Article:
A deck is a great investment with the potential to pay off for investors looking to sell as well as those looking for tenants. In fact, those summer locales can increases a property's usable living space at a fraction of the cost of adding an inside room. Estimates are that a properly maintained deck will return about 77% of its original cost. However, no one wants to buy a home where they are going to immediately incur costly deck repairs. Here are essential tips for caring for that deck:
• DEEP CLEAN: This is best done on a cloudy day before the weather gets too hot. Start by sweeping the deck and removing debris that’s trapped between the deck boards. A putty knife is great for this. You can attach it to a pipe or dowel rod so that you don’t have to bend over the entire time. Then, wash wood decks and all railings with a standard deck cleaner. You can also mix bleach and water at a ratio of one-to-one. If you have composite deck, make sure you use a cleaner specifically formulated for composite material.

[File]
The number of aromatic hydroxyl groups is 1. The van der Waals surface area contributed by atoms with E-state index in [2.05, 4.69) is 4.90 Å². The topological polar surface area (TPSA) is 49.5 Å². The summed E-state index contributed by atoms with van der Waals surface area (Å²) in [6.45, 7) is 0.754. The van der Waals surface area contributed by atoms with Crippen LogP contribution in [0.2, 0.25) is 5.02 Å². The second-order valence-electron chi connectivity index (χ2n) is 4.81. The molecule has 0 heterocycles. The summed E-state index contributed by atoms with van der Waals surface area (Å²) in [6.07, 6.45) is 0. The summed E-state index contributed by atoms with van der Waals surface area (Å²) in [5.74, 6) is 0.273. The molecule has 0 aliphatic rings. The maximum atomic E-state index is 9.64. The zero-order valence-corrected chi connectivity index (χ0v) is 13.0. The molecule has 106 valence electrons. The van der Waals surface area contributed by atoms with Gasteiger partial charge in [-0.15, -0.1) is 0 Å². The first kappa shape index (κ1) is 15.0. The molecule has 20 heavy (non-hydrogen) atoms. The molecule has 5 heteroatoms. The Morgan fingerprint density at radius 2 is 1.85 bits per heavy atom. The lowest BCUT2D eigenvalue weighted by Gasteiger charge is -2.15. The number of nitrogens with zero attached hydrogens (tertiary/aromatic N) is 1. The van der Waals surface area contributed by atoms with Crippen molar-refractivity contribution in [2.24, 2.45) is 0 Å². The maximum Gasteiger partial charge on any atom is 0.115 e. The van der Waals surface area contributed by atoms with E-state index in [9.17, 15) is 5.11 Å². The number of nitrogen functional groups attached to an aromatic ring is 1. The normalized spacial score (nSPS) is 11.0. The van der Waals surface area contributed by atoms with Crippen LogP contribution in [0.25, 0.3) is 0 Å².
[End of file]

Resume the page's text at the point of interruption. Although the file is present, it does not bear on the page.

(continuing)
• SEAL THE DECK: This should be done 48 hours after the deep clean. You can test if your deck needs sealing by splashing some water on it. The water should bead up. If it soaks into the deck, you need to reseal it. Most decks will need to be resealed annually.
• INSPECT & REPAIR: In the warm, dry summer months, inspect the deck for signs of rot. This is easily done by poking a flat-blade screwdriver into areas that look worn. If you can push the screwdriver more than a quarter-inch into the deck, you should repair it. Small areas, anything about an inch or smaller, can be chiseled out and treated with wood preservative. If the rot covers a larger area, you should consult a professional to evaluate the deck and recommend repairs. Also, you’ll want to tighten any screws that are loose on the railing and add galvanized lag screws to posts that need extra support.
• PREVENTATIVE MEASURES: Before winter comes, secure or replace loose and missing nails. Trimming back bushes near the deck will prevent mold, moss and rot. Moving planters, chairs, tables and other items that are on the deck will prevent the deck from becoming discolored.